Amazon is currently on the Summer Jam Screen for selling pro-slavery themed products, according to Global Citizen.
Customers browsing the site recently spotted apparel with the phrases “Slavery Gets Sh*t Done." The offensive wear was being sold as part of the Amazon Marketplace program, which allows individuals to sell their wares on Amazon.com.
Seller Styleart offered an entire line of t-shirts, mugs, baby bibs, tote bags and sweatshirts featuring the phrase, and the clothing items were modeled by children and infants.
Amazon customers weren't here for this at all, and some even threatened to cancel their accounts:
What in the hell is this? Slavery gets sh*t done?? Guess I'm cancelling my Amazon Prime subscription now. Damn it all to hell! https://t.co/M4Rf2QFDK2 pic.twitter.com/V1lovMXCn9— Elisheba Yochanan (@elleyochanan) January 22, 2018
.@amazon how lovely is this? A little white boy with a highly insensitive and ignorant ‘Slavery Gets Shit Done’ bib on. Hmm.. did they pick the cotton right amazon? Or no? Gotta love 2018, what a great start. #Amazon #BOYCOTTAMAZON pic.twitter.com/DKKLFH4JKJ— Grace Croft (@Queen___Grace) January 19, 2018
How anyone can think putting that on a t-shirt is acceptable is appalling. It is offensive in the modern climate where there are more than 40 million slaves and insulting to the memory of those enslaved throughout history!https://t.co/6Jeq1ihumr
— Beth (@BethJackson1x) January 23, 2018
Amazon sales Women Handbags that has three pyramids on it saying "SLAVERY GETS SHIT DONE"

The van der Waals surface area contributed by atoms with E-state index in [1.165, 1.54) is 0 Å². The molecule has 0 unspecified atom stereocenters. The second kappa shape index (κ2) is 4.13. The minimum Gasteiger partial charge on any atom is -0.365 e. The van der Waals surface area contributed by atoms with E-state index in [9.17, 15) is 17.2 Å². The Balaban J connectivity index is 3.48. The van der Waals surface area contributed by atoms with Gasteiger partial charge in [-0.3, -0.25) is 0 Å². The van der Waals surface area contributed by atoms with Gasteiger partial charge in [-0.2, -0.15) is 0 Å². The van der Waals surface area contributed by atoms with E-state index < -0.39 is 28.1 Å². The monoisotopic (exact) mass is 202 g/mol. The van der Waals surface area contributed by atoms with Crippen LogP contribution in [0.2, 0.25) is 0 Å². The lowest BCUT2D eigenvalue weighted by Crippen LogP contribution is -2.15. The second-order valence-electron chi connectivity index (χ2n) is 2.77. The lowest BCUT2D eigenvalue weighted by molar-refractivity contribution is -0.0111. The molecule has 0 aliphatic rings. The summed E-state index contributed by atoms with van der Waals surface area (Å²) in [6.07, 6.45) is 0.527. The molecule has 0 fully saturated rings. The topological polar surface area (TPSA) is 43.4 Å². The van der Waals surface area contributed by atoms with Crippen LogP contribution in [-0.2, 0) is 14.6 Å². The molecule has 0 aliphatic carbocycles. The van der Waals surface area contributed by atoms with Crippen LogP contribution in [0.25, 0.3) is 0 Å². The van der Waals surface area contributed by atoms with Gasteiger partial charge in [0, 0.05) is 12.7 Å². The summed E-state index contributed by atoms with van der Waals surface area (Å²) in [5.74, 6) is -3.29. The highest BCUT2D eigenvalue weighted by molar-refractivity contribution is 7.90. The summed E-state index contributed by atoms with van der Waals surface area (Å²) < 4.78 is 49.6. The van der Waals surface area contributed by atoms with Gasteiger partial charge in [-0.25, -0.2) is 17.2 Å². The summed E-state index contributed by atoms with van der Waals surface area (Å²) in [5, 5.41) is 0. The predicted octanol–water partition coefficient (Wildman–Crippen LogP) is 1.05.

These m************ know what they're doing now it's time to boycott Amazon! pic.twitter.com/kBecJRYFyx
— blkjustice (@blkjustice32) January 22, 2018
Human rights organization Anti-Slavery International chimed in as well:
Absolutely shocking t-shirts! – "Amazon under fire for selling 'Slavery makes sh*t happen' t-shirts for kids". Come on @amazon, you should do better to control what you sell
https://t.co/BkJc8fNdFG— Anti-Slavery International (@Anti_Slavery) January 22, 2018
David Westlake, the CEO of International Justice Mission UK, accused the retailer of trivializing slavery by selling the products. “One in four of the estimated 40 million people in slavery today are children,” Westlake said.
Westlake added, “Today, children the same age as those modelling these t-shirts will be forced to work long, back-breaking hours for no pay. They will be living in desperate conditions where starvation, beatings and sleep deprivation are common."
“There is nothing humorous in the fact that around the world, women, men and children are being sold as personal property and are victims of violence and abuse,” Westlake said. “It is not funny that often products we buy here in the West — including t-shirts — can have slavery and child labor in their supply chains.”
An Amazon UK spokesperson told Global Citizen that the products have been removed.
“All Marketplace sellers must follow our selling guidelines, and those who don’t will be subject to action including potential removal of their account. The products in question are no longer available,” the shopping giant said in a statement.